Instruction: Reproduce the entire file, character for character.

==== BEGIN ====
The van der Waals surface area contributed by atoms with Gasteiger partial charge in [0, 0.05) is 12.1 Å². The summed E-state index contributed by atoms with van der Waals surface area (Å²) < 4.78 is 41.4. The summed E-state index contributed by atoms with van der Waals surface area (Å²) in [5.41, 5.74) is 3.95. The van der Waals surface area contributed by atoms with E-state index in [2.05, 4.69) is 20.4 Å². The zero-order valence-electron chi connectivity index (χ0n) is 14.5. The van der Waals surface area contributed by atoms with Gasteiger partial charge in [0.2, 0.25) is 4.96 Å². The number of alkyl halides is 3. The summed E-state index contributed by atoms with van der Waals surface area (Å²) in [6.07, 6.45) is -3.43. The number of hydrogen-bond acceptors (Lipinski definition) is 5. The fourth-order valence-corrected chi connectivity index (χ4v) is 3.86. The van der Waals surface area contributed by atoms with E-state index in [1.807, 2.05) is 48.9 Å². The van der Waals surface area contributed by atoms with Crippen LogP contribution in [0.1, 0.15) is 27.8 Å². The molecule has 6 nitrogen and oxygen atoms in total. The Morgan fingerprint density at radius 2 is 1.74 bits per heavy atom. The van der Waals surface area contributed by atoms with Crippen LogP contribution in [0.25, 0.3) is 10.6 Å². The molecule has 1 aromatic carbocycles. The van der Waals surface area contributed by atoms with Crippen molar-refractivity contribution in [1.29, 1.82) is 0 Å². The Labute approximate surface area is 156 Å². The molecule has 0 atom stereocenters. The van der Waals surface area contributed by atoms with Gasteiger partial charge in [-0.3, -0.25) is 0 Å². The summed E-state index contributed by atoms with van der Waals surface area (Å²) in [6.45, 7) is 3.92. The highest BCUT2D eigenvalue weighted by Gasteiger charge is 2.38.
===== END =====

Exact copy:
The van der Waals surface area contributed by atoms with Gasteiger partial charge in [0, 0.05) is 12.1 Å². The summed E-state index contributed by atoms with van der Waals surface area (Å²) < 4.78 is 41.4. The summed E-state index contributed by atoms with van der Waals surface area (Å²) in [5.41, 5.74) is 3.95. The van der Waals surface area contributed by atoms with E-state index in [2.05, 4.69) is 20.4 Å². The zero-order valence-electron chi connectivity index (χ0n) is 14.5. The van der Waals surface area contributed by atoms with Gasteiger partial charge in [0.2, 0.25) is 4.96 Å². The number of alkyl halides is 3. The summed E-state index contributed by atoms with van der Waals surface area (Å²) in [6.07, 6.45) is -3.43. The number of hydrogen-bond acceptors (Lipinski definition) is 5. The fourth-order valence-corrected chi connectivity index (χ4v) is 3.86. The van der Waals surface area contributed by atoms with E-state index in [1.807, 2.05) is 48.9 Å². The van der Waals surface area contributed by atoms with Crippen LogP contribution in [0.1, 0.15) is 27.8 Å². The molecule has 6 nitrogen and oxygen atoms in total. The Morgan fingerprint density at radius 2 is 1.74 bits per heavy atom. The van der Waals surface area contributed by atoms with Crippen LogP contribution in [0.25, 0.3) is 10.6 Å². The molecule has 1 aromatic carbocycles. The van der Waals surface area contributed by atoms with Crippen molar-refractivity contribution in [1.29, 1.82) is 0 Å². The Labute approximate surface area is 156 Å². The molecule has 0 atom stereocenters. The van der Waals surface area contributed by atoms with Gasteiger partial charge in [-0.3, -0.25) is 0 Å². The summed E-state index contributed by atoms with van der Waals surface area (Å²) in [6.45, 7) is 3.92. The highest BCUT2D eigenvalue weighted by Gasteiger charge is 2.38.